dimitris

Search
Results



Art

Historical Paintings Get a Pixelated Update

February 15, 2019

Laura Staugaitis

Greek artist and art director Dimitris Ladopoulos (previously) continues to use the Houdini algorithm, referred to as treemapping, to interpret paintings from the art history canon. The program calculates the density of information in a user-provided image and then divides it based on selected parameters, creating a pixelated effect that forms distinct color tiles of varying heights. In a statement about the project, Ladopoulos draws a comparison between treemapping and the original painter's use of varied brushstrokes to bring fine…

Read More

advertisement



Art Design

Color Palettes of Historic Paintings Subdivided with Algorithms by Dimitris Ladopoulos

January 25, 2018

Kate Sierzputowski

Athens-based motion graphics and visual designer Dimitris Ladopoulos uses a series of algorithms to subdivide his favorite works of art, breaking down the color compositions of centuries old paintings in the 3D animation software Houdini. With this process, Ladopoulos digitally observes the palette of Rembrandt Harmensz van Rijn’s Portrait of Johannes Wtenbogaert, in addition to examining the thousands of specific shades used to compose Rembrandt Peale’s portrait of his daughter Rosalba. The two digital compositions provide a contemporary view of historical paintings, showcasing how each might be analyzed as a designed object rather than a painted work. You can see more of Ladopoulos's projects, like…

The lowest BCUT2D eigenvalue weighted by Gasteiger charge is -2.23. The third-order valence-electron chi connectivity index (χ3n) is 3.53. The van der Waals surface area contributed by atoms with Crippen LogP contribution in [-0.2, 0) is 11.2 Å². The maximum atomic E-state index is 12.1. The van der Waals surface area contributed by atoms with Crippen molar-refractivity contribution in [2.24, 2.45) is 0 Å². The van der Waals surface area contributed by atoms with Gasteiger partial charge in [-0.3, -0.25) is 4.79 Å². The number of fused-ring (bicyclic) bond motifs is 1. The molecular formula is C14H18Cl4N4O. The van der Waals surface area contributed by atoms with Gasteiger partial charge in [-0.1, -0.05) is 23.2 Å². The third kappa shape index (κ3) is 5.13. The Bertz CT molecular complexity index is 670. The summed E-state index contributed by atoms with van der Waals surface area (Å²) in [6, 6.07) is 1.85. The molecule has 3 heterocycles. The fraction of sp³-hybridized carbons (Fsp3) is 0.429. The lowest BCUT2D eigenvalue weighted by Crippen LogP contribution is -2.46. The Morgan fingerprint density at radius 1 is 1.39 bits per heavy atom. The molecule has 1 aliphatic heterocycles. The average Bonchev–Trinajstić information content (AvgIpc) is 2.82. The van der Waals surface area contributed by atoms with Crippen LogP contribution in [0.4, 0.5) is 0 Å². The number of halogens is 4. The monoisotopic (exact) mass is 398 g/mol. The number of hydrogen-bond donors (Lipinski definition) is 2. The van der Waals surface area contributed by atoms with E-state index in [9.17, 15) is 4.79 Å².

Read More


Art Design

Landscapes of Glistening Digital Rectangles Formed and Subdivided by Algorithms

January 11, 2019

Kate Sierzputowski

Dimitris Ladopoulos (previously) creates random geometric patterns based on four-sided-forms by implementing an algorithm in the 3D animation program Houdini. The resulting designs look like intricate circuitboards or miniature architectural models, and include networks of gilded elements that glisten despite their digital composition. To create the works, the algorithm splits a rectangle vertically and then horizontally. "The number of splits is randomly selected from a given max," he explains. "The outcome is fed to the loop, again and again, depending on the number of user defined iterations. A seed value and slight alterations of the algorithm produce a variety of results." The…

Read More